What is TREC and how does it work?

  • With an emphasis on horsemanship rather than horse power, TREC offers riders an interesting but relatively safe competitive challenge.

    How did it all begin?

    TREC originated in France, where it developed as a means of testing and improving the skills of trail ride leaders in the equestrian tourism industry.

    It was introduced to the UK in the 1990s and remains a sport based on the skills required for hacking.

    What is TREC?

    The 3-phase sport tests rider navigation and the horse’s ability to tackle different terrain and natural obstacles, without undue demands on either bravery or bank balance.

    “You can be as competitive as you like,” says Amanda Marfleet of TREC GB. “It’s a sport in which you have to use
    your head — it’s really a mind game.”

    How does it work?

    There are 4 competitive levels in TREC, from the easy and encouraging mini TRECs to the more demanding events at international level.

    The 1st phase is orienteering on horseback (POR), where riders follow a route on a map at
    speeds predetermined by the organisers.

    “It’s nothing like as fast as an endurance ride,” says Amanda, explaining that at level 2 you’ll cover up to 20kms in around 2-3hrs, with some trot and the occasional canter.

    “You’ll need a stopwatch and basic map reading skills.”

    The timed control of paces (CoP) phase calls for solid flat work foundations, as competitors must canter as slowly as possible along a narrow track before returning at the fastest possible walk.

    Finally, an obstacle section (PTV) recreates natural hazards you might encounter out hacking — such as a gate, steps up, a river crossing or a jump. All obstacles are optional, but you’ll lose points for missing one.

    “You get the chance to ride around some lovely places,” says Amanda. “And you’ll learn by your mistakes. It’s easy to make progress.”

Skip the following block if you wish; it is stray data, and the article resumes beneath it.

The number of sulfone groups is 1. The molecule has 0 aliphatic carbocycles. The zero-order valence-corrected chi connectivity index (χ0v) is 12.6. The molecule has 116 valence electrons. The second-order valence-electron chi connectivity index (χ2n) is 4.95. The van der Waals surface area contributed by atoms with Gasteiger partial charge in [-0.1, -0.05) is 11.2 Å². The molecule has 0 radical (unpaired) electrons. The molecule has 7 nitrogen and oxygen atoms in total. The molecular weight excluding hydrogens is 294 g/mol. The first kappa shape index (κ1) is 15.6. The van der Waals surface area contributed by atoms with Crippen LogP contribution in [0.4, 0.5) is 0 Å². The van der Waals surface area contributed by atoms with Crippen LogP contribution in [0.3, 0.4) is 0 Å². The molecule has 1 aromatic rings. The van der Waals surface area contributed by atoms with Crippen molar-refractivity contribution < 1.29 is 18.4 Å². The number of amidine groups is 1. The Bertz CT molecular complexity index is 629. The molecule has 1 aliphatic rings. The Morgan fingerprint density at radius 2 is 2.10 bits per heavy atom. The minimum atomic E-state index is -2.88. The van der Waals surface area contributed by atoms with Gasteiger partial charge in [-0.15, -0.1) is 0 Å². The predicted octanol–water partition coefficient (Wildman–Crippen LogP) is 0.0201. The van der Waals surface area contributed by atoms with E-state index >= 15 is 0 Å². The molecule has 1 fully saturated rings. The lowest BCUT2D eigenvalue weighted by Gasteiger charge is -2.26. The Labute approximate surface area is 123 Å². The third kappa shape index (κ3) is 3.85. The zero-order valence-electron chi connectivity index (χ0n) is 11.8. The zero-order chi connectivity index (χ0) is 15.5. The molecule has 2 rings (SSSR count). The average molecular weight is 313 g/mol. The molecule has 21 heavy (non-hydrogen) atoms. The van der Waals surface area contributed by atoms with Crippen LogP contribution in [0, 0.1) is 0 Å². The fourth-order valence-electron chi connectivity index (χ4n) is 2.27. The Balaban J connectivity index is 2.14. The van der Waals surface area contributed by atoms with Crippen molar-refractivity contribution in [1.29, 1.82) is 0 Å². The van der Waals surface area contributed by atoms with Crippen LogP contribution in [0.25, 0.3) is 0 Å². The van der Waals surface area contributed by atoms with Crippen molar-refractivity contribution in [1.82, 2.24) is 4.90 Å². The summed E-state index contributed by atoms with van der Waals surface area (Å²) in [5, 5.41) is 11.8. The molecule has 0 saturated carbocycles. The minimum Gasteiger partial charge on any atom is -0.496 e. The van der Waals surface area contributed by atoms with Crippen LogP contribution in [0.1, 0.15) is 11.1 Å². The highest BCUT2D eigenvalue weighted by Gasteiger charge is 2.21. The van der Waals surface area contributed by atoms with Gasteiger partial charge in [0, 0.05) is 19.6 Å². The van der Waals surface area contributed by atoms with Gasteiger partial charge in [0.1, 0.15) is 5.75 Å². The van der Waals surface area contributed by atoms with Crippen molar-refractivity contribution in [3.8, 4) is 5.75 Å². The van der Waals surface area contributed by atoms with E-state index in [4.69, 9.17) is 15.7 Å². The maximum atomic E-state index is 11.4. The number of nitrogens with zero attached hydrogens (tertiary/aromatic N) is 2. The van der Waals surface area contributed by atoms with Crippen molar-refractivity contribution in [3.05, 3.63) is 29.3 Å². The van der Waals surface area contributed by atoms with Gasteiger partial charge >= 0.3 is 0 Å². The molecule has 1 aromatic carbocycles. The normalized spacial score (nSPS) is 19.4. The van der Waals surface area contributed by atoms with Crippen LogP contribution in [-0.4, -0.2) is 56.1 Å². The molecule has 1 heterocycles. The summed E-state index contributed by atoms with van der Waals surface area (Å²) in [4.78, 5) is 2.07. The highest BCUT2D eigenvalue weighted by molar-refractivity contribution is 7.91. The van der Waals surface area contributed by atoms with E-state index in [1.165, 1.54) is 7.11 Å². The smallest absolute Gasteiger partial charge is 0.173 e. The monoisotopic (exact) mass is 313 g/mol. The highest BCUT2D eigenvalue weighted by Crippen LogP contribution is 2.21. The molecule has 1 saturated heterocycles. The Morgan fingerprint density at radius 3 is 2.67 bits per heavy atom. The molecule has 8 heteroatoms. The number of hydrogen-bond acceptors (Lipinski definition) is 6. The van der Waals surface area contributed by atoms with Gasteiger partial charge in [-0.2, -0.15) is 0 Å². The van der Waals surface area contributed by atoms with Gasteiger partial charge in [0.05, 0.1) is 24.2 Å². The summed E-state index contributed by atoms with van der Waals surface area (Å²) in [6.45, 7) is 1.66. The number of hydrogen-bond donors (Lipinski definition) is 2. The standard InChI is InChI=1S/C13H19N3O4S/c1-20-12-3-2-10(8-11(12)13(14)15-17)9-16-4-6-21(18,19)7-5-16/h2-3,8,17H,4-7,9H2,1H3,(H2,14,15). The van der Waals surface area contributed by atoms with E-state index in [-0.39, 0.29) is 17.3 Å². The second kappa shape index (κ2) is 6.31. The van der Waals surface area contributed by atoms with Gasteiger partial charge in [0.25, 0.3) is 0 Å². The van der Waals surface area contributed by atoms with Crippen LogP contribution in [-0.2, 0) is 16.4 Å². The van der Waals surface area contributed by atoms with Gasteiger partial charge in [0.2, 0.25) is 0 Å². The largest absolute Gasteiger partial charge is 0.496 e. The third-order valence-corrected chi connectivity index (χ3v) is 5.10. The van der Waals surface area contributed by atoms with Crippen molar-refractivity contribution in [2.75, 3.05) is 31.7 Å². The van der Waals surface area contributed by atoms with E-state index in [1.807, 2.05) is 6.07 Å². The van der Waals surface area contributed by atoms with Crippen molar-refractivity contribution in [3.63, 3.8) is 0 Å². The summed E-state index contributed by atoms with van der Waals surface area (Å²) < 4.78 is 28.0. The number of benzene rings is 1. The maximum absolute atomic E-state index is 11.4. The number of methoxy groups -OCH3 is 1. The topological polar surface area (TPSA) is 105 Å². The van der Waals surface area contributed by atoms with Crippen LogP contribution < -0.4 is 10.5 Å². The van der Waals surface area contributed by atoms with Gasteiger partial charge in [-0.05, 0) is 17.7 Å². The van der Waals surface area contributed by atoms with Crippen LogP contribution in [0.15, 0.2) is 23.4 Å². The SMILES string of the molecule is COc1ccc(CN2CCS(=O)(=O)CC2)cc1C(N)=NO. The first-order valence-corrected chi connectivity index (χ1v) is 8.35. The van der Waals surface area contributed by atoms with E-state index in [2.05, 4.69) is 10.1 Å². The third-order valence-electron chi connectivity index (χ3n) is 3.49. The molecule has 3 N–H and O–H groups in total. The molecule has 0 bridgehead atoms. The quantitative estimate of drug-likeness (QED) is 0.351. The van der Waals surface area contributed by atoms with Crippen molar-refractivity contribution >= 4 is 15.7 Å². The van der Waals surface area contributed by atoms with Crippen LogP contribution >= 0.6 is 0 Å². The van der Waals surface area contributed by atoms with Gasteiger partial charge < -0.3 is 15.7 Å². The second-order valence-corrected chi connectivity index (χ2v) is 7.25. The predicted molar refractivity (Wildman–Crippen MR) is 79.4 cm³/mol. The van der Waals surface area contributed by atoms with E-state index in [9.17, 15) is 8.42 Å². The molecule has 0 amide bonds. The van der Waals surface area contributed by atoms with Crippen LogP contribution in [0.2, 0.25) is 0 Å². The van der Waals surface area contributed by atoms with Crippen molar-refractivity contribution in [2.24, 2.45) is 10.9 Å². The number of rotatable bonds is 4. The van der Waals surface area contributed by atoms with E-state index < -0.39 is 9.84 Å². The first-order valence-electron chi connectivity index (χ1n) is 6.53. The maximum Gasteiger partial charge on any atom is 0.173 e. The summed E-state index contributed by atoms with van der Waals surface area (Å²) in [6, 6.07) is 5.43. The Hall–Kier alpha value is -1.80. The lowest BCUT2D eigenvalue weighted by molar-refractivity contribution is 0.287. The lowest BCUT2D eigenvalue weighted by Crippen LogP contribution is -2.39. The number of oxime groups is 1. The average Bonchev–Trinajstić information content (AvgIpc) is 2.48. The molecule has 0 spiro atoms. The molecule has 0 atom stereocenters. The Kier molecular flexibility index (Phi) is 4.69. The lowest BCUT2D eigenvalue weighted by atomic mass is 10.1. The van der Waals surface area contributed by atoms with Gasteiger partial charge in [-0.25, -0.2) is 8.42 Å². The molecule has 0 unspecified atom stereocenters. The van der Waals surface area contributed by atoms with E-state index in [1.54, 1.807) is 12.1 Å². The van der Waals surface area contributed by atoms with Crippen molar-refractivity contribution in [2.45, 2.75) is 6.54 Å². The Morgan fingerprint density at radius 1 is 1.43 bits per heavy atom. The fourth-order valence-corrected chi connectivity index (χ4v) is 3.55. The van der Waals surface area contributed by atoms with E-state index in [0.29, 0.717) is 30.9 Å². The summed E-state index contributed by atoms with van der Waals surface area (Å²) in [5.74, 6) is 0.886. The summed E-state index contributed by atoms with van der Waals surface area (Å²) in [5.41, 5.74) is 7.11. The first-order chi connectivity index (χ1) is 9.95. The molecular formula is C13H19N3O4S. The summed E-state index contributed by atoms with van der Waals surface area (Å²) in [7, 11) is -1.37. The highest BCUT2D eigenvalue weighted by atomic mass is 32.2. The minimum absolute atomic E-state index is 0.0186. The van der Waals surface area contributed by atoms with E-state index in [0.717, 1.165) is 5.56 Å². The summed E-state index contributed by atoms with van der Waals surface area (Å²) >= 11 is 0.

What sort of horse do you need?

    TREC does not require a particularly athletic or well-bred horse. Retired show hunters, retrained racehorses and native ponies compete side by side.

    “You can ride any kind of horse, provided he’s well educated and fairly brave,” says Amanda. “Something sensible is good.

    “You may have to stand to do a gate or canter into a checkpoint, or, if you’re lost, maybe ‘bush bashing’ or riding chest high in bracken.”

    What are the benefits of TREC?

    As you can compete individually or in pairs, TREC can be a confidence-builder for both horse and rider.

    Trainer Kelly Marks of Intelligent Horsemanship believes a TREC competition can be a good early outing. “I have a nice young horse who I think will make an eventer,” she says.

    “I welcome every chance to get him out and about, so a low-key event like this is ideal.

    “If you buy a horse that’s done TREC, the chances are he’ll be pretty well rounded.”

    The competitions

    Summer TREC competitions are usually run over 2 days.

    “They’re extremely good value at around £45-60 for the whole weekend,” says Amanda, adding that there’s a small extra charge to “corral” your horse overnight.

    “In winter, when we run the CoP and obstacle sections indoors, entry fees are £10-15 per class.

    “You can compete abroad from level 2, choosing your own event, or you could try for the national team at level

    What should you wear?

    There’s no dress code for TREC, but most competitors prefer short boots and chaps. An appropriate safety helmet is a must, as is ID for both horse and rider.

    Hi-viz and reflective gear is required for the POR phase. Riders must also carry equipment, including a compass, a whistle, a torch and waterproofs.

    A body protector is compulsory for the PTV phase.

    Find out more
    There’s a good UK spread of TREC groups, so finding somewhere local to start shouldn’t be too difficult.

    The BHS website (www.bhs.org.uk) lists plenty of information for beginners, along with details of the new £20 riders’ licence required for affiliated competition.

    In October, the BHS will hand over the administration of the sport to TREC GB.

    Find out more at www.trecgb.com

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    This article was first published in Horse & Hound magazine (19 June 2014)

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